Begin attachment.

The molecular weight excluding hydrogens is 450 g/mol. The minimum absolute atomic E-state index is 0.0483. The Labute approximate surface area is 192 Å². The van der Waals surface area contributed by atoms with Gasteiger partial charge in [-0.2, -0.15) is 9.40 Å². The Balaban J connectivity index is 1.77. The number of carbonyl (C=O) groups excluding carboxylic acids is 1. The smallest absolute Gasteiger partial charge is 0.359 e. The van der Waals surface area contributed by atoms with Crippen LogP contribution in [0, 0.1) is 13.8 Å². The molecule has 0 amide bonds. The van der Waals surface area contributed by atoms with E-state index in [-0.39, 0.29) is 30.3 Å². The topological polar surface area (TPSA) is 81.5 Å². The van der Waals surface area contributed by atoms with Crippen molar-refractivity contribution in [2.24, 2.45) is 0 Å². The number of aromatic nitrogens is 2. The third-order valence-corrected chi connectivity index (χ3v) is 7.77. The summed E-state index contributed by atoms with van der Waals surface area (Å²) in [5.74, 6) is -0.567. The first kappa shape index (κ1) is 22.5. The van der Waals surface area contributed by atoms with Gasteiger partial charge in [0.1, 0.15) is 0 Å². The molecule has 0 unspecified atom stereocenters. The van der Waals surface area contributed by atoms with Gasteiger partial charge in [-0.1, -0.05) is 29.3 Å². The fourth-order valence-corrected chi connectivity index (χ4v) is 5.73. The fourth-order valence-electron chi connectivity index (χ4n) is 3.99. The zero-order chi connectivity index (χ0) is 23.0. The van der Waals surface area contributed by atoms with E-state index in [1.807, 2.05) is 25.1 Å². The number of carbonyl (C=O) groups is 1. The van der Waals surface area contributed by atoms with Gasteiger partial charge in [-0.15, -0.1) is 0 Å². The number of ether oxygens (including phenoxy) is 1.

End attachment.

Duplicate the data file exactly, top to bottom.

The molecular weight excluding hydrogens is 450 g/mol. The minimum absolute atomic E-state index is 0.0483. The Labute approximate surface area is 192 Å². The van der Waals surface area contributed by atoms with Gasteiger partial charge in [-0.2, -0.15) is 9.40 Å². The Balaban J connectivity index is 1.77. The number of carbonyl (C=O) groups excluding carboxylic acids is 1. The smallest absolute Gasteiger partial charge is 0.359 e. The van der Waals surface area contributed by atoms with Crippen LogP contribution in [0, 0.1) is 13.8 Å². The molecule has 0 amide bonds. The van der Waals surface area contributed by atoms with E-state index in [-0.39, 0.29) is 30.3 Å². The topological polar surface area (TPSA) is 81.5 Å². The van der Waals surface area contributed by atoms with Crippen molar-refractivity contribution in [2.24, 2.45) is 0 Å². The number of aromatic nitrogens is 2. The third-order valence-corrected chi connectivity index (χ3v) is 7.77. The summed E-state index contributed by atoms with van der Waals surface area (Å²) in [5.74, 6) is -0.567. The first kappa shape index (κ1) is 22.5. The van der Waals surface area contributed by atoms with Gasteiger partial charge in [0.1, 0.15) is 0 Å². The molecule has 0 unspecified atom stereocenters. The van der Waals surface area contributed by atoms with Gasteiger partial charge in [-0.1, -0.05) is 29.3 Å². The fourth-order valence-corrected chi connectivity index (χ4v) is 5.73. The fourth-order valence-electron chi connectivity index (χ4n) is 3.99. The zero-order chi connectivity index (χ0) is 23.0. The van der Waals surface area contributed by atoms with E-state index in [1.807, 2.05) is 25.1 Å². The number of carbonyl (C=O) groups is 1. The van der Waals surface area contributed by atoms with Gasteiger partial charge in [-0.15, -0.1) is 0 Å². The number of ether oxygens (including phenoxy) is 1.